Biden says he seeks to bring 'Scranton values' nationwide with infrastructure bill

President Joe Biden speaks on the South Lawn of the White House in Washington, D.C., on Monday. Photo by Al Drago/UPI
1 of 5 | President Joe Biden speaks on the South Lawn of the White House in Washington, D.C., on Monday. Photo by Al Drago/UPI | License Photo

Oct. 20 (UPI) -- President Joe Biden returned to his hometown of Scranton, Pa., on Wednesday, where he said he hoped to bring the city's values to the national scale as he stressed the need for his infrastructure bill.

Biden was born in Scranton on Nov. 20, 1942, and his family lived there for about the first decade of his life before they relocated to Delaware.


"Scranton isn't my home because of the memories it gave me, it's my home because of the values it gave me," he said.

"So when I ran for president I came back to Scranton. I started here in Scranton. I resolved to bring Scranton values to bear. To make a fundamental shift in how our economy works for working people to build the economy from the ground up and the middle out not from the top down."

Biden's visit comes as officials recently changed signs in Scranton on Interstate 81 from the Central Scranton Expressway to the President Joe Biden Expressway. New signs also reflect a name change for Scranton's Spruce Street, which is now Biden Street.


The president made the trip to Scranton to grow public support for a $1 trillion bipartisan infrastructure bill, which has passed the Senate but remains under consideration in the House.

The bill unveiled in August contains $550 billion in new spending, which the White House said will create, on average, about 2 million jobs per year over the next decade, and represents the largest federal investment in public transportation in U.S. history.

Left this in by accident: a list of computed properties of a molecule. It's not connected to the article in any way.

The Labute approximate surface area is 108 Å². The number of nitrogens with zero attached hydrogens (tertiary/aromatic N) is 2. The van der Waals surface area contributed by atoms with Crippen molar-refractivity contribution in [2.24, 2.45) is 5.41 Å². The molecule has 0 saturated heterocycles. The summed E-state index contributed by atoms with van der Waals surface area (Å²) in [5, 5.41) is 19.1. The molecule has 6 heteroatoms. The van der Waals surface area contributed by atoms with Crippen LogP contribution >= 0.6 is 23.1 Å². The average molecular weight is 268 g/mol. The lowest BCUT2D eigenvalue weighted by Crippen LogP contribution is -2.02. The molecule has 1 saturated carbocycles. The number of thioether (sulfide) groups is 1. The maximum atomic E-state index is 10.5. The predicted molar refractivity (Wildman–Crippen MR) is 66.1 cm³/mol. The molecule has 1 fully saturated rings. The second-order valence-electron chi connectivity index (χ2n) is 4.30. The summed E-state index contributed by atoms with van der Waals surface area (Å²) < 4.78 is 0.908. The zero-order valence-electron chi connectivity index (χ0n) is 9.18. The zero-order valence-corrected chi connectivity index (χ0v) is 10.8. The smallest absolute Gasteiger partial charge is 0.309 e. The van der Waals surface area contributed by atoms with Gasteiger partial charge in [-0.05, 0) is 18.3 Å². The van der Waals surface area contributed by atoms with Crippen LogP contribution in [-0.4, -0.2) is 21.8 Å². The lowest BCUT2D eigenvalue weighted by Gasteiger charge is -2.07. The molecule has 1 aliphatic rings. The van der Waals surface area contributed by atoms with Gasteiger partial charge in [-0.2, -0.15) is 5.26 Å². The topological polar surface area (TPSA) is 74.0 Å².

During his speech, Biden cited statistics showing that the United States has fallen from its previous status among the best in the world in infrastructure and education, warning that the bill is needed to ensure the nation does not fall farther behind.

"We can't be competitive in a 21st-century economy if we continue to slide the way that we have," he said.

Biden touted that the plan includes tax credits for people and businesses who commit to clean energy practices.

"I won't be around to see it, but I promise you your kids are going to see a time when they are not in fact generating any energy from the homes here in Scranton other than renewable energy," he said.

Biden addressed clashes in Congress that have held up both the infrastructure bill and his $3.5 trillion social spending bill, acknowledging that people believe there is "no possibility of my getting this done" and have declared the bills "dead on arrival."


Biden said, however, he believes people are "beginning to figure out what's at stake" if the bills are not passed.

"These bills are not about left versus right or moderate versus progressive, or anything that pits one American against another. These bills are about competitiveness versus complacency, they're about expanding opportunity, not having opportunity denied. They're about leading the world or letting it pass us by," he said.

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